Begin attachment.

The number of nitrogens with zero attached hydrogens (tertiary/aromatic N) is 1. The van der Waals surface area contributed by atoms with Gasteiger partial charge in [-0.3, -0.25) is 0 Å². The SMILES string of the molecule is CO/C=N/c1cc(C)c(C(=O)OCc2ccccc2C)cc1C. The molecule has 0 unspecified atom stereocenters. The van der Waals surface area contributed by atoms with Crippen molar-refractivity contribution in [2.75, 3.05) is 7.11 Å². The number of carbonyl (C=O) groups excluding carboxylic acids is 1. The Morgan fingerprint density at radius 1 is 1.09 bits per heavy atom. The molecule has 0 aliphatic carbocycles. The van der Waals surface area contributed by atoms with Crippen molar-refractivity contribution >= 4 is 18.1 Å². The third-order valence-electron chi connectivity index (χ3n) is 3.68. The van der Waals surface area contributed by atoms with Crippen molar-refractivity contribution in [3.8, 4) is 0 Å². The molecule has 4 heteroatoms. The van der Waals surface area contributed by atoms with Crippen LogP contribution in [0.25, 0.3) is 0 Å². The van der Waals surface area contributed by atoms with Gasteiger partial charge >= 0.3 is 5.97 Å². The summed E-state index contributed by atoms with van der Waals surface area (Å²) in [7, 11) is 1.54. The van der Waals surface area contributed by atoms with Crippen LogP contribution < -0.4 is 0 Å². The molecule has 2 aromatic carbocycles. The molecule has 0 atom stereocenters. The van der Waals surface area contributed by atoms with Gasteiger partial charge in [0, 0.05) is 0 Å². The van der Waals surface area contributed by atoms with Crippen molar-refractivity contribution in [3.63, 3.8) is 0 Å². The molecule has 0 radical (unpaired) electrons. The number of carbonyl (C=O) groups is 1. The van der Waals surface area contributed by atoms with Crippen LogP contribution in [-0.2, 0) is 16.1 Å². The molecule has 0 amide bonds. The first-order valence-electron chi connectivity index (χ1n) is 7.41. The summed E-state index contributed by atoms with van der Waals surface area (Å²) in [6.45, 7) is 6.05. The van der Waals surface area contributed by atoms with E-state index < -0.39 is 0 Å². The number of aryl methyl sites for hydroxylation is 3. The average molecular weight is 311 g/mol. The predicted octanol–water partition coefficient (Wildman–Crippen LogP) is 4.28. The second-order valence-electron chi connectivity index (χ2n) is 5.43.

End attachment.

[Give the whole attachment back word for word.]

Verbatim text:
The number of nitrogens with zero attached hydrogens (tertiary/aromatic N) is 1. The van der Waals surface area contributed by atoms with Gasteiger partial charge in [-0.3, -0.25) is 0 Å². The SMILES string of the molecule is CO/C=N/c1cc(C)c(C(=O)OCc2ccccc2C)cc1C. The molecule has 0 unspecified atom stereocenters. The van der Waals surface area contributed by atoms with Crippen molar-refractivity contribution in [2.75, 3.05) is 7.11 Å². The number of carbonyl (C=O) groups excluding carboxylic acids is 1. The Morgan fingerprint density at radius 1 is 1.09 bits per heavy atom. The molecule has 0 aliphatic carbocycles. The van der Waals surface area contributed by atoms with Crippen molar-refractivity contribution >= 4 is 18.1 Å². The third-order valence-electron chi connectivity index (χ3n) is 3.68. The van der Waals surface area contributed by atoms with Crippen molar-refractivity contribution in [3.8, 4) is 0 Å². The molecule has 4 heteroatoms. The van der Waals surface area contributed by atoms with Crippen LogP contribution in [0.25, 0.3) is 0 Å². The van der Waals surface area contributed by atoms with Gasteiger partial charge >= 0.3 is 5.97 Å². The summed E-state index contributed by atoms with van der Waals surface area (Å²) in [7, 11) is 1.54. The van der Waals surface area contributed by atoms with Crippen LogP contribution < -0.4 is 0 Å². The molecule has 2 aromatic carbocycles. The molecule has 0 atom stereocenters. The van der Waals surface area contributed by atoms with Gasteiger partial charge in [0, 0.05) is 0 Å². The van der Waals surface area contributed by atoms with Crippen molar-refractivity contribution in [3.63, 3.8) is 0 Å². The molecule has 0 radical (unpaired) electrons. The number of carbonyl (C=O) groups is 1. The van der Waals surface area contributed by atoms with Crippen LogP contribution in [-0.2, 0) is 16.1 Å². The molecule has 0 amide bonds. The first-order valence-electron chi connectivity index (χ1n) is 7.41. The summed E-state index contributed by atoms with van der Waals surface area (Å²) in [6.45, 7) is 6.05. The van der Waals surface area contributed by atoms with E-state index < -0.39 is 0 Å². The number of aryl methyl sites for hydroxylation is 3. The average molecular weight is 311 g/mol. The predicted octanol–water partition coefficient (Wildman–Crippen LogP) is 4.28. The second-order valence-electron chi connectivity index (χ2n) is 5.43.